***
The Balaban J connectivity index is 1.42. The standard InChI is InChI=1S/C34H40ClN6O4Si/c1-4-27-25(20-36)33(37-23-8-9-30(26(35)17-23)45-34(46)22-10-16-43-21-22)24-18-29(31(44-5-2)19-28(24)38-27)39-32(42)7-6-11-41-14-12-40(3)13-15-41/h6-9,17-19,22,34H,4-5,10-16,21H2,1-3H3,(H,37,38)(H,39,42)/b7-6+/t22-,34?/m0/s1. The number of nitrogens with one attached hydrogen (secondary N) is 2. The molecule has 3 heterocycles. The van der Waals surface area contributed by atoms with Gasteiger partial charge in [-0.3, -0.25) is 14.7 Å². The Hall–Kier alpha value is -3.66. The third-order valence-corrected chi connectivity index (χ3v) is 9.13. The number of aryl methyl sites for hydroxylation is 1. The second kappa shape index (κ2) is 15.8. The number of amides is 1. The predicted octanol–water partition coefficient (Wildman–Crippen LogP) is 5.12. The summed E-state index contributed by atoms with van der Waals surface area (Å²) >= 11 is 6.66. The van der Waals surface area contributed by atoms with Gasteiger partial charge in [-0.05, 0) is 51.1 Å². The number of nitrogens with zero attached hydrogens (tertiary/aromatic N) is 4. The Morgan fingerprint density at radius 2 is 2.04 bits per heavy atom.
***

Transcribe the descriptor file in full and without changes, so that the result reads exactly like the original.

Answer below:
The Balaban J connectivity index is 1.42. The standard InChI is InChI=1S/C34H40ClN6O4Si/c1-4-27-25(20-36)33(37-23-8-9-30(26(35)17-23)45-34(46)22-10-16-43-21-22)24-18-29(31(44-5-2)19-28(24)38-27)39-32(42)7-6-11-41-14-12-40(3)13-15-41/h6-9,17-19,22,34H,4-5,10-16,21H2,1-3H3,(H,37,38)(H,39,42)/b7-6+/t22-,34?/m0/s1. The number of nitrogens with one attached hydrogen (secondary N) is 2. The molecule has 3 heterocycles. The van der Waals surface area contributed by atoms with Gasteiger partial charge in [-0.3, -0.25) is 14.7 Å². The Hall–Kier alpha value is -3.66. The third-order valence-corrected chi connectivity index (χ3v) is 9.13. The number of aryl methyl sites for hydroxylation is 1. The second kappa shape index (κ2) is 15.8. The number of amides is 1. The predicted octanol–water partition coefficient (Wildman–Crippen LogP) is 5.12. The summed E-state index contributed by atoms with van der Waals surface area (Å²) >= 11 is 6.66. The van der Waals surface area contributed by atoms with Gasteiger partial charge in [-0.05, 0) is 51.1 Å². The number of nitrogens with zero attached hydrogens (tertiary/aromatic N) is 4. The Morgan fingerprint density at radius 2 is 2.04 bits per heavy atom.